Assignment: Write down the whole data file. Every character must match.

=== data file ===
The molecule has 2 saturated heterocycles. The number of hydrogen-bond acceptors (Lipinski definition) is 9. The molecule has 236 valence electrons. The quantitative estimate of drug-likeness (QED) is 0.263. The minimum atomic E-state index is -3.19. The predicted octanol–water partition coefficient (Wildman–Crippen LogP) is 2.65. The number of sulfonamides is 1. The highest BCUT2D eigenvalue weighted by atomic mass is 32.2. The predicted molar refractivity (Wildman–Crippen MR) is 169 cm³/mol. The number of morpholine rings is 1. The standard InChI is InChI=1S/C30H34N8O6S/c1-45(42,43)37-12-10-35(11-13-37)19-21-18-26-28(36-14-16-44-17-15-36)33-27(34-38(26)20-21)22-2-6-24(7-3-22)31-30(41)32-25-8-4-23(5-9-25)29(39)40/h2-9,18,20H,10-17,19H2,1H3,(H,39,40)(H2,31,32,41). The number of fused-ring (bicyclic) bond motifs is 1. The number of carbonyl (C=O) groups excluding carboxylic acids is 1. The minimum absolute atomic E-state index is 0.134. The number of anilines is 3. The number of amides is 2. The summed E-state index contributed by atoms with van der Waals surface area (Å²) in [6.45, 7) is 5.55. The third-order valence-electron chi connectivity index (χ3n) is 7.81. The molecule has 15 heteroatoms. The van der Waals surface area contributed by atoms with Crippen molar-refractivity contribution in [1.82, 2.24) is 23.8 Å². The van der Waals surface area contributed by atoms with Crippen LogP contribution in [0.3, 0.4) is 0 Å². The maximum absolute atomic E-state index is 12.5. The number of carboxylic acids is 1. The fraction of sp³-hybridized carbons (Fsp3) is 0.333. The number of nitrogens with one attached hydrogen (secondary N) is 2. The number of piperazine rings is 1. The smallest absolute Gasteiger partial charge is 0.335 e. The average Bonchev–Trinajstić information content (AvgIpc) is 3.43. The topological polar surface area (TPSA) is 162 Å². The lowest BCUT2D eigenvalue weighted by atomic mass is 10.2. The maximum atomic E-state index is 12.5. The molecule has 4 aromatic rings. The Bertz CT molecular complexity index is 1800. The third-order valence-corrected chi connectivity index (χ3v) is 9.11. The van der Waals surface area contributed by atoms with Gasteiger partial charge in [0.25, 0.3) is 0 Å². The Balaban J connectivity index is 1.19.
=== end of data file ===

The molecule has 2 saturated heterocycles. The number of hydrogen-bond acceptors (Lipinski definition) is 9. The molecule has 236 valence electrons. The quantitative estimate of drug-likeness (QED) is 0.263. The minimum atomic E-state index is -3.19. The predicted octanol–water partition coefficient (Wildman–Crippen LogP) is 2.65. The number of sulfonamides is 1. The highest BCUT2D eigenvalue weighted by atomic mass is 32.2. The predicted molar refractivity (Wildman–Crippen MR) is 169 cm³/mol. The number of morpholine rings is 1. The standard InChI is InChI=1S/C30H34N8O6S/c1-45(42,43)37-12-10-35(11-13-37)19-21-18-26-28(36-14-16-44-17-15-36)33-27(34-38(26)20-21)22-2-6-24(7-3-22)31-30(41)32-25-8-4-23(5-9-25)29(39)40/h2-9,18,20H,10-17,19H2,1H3,(H,39,40)(H2,31,32,41). The number of fused-ring (bicyclic) bond motifs is 1. The number of carbonyl (C=O) groups excluding carboxylic acids is 1. The minimum absolute atomic E-state index is 0.134. The number of anilines is 3. The number of amides is 2. The summed E-state index contributed by atoms with van der Waals surface area (Å²) in [6.45, 7) is 5.55. The third-order valence-electron chi connectivity index (χ3n) is 7.81. The molecule has 15 heteroatoms. The van der Waals surface area contributed by atoms with Crippen molar-refractivity contribution in [1.82, 2.24) is 23.8 Å². The van der Waals surface area contributed by atoms with Crippen LogP contribution in [0.3, 0.4) is 0 Å². The maximum absolute atomic E-state index is 12.5. The number of carboxylic acids is 1. The fraction of sp³-hybridized carbons (Fsp3) is 0.333. The number of nitrogens with one attached hydrogen (secondary N) is 2. The number of piperazine rings is 1. The smallest absolute Gasteiger partial charge is 0.335 e. The average Bonchev–Trinajstić information content (AvgIpc) is 3.43. The topological polar surface area (TPSA) is 162 Å². The lowest BCUT2D eigenvalue weighted by atomic mass is 10.2. The maximum atomic E-state index is 12.5. The molecule has 4 aromatic rings. The Bertz CT molecular complexity index is 1800. The third-order valence-corrected chi connectivity index (χ3v) is 9.11. The van der Waals surface area contributed by atoms with Gasteiger partial charge in [0.25, 0.3) is 0 Å². The Balaban J connectivity index is 1.19.